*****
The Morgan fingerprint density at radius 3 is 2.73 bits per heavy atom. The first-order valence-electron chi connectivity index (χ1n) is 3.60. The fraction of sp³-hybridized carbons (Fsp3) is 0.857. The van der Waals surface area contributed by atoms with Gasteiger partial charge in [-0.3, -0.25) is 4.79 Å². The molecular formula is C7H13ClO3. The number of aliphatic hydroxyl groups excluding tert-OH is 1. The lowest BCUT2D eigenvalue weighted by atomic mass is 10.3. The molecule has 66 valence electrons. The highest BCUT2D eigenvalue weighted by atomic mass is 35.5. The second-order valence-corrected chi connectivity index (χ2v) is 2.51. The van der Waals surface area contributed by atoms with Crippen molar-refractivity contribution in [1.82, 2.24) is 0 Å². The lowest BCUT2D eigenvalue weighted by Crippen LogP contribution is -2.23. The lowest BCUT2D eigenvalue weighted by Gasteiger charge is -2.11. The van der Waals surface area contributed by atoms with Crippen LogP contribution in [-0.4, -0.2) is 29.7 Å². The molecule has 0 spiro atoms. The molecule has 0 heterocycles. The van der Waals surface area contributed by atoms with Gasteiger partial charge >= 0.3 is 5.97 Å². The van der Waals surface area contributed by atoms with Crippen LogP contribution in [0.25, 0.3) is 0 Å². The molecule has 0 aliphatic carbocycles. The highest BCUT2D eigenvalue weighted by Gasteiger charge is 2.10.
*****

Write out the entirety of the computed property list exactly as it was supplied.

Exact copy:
The Morgan fingerprint density at radius 3 is 2.73 bits per heavy atom. The first-order valence-electron chi connectivity index (χ1n) is 3.60. The fraction of sp³-hybridized carbons (Fsp3) is 0.857. The van der Waals surface area contributed by atoms with Gasteiger partial charge in [-0.3, -0.25) is 4.79 Å². The molecular formula is C7H13ClO3. The number of aliphatic hydroxyl groups excluding tert-OH is 1. The lowest BCUT2D eigenvalue weighted by atomic mass is 10.3. The molecule has 66 valence electrons. The highest BCUT2D eigenvalue weighted by atomic mass is 35.5. The second-order valence-corrected chi connectivity index (χ2v) is 2.51. The van der Waals surface area contributed by atoms with Crippen molar-refractivity contribution in [1.82, 2.24) is 0 Å². The lowest BCUT2D eigenvalue weighted by Crippen LogP contribution is -2.23. The lowest BCUT2D eigenvalue weighted by Gasteiger charge is -2.11. The van der Waals surface area contributed by atoms with Crippen LogP contribution in [-0.4, -0.2) is 29.7 Å². The molecule has 0 spiro atoms. The molecule has 0 heterocycles. The van der Waals surface area contributed by atoms with Gasteiger partial charge >= 0.3 is 5.97 Å². The van der Waals surface area contributed by atoms with Crippen LogP contribution in [0.25, 0.3) is 0 Å². The molecule has 0 aliphatic carbocycles. The highest BCUT2D eigenvalue weighted by Gasteiger charge is 2.10.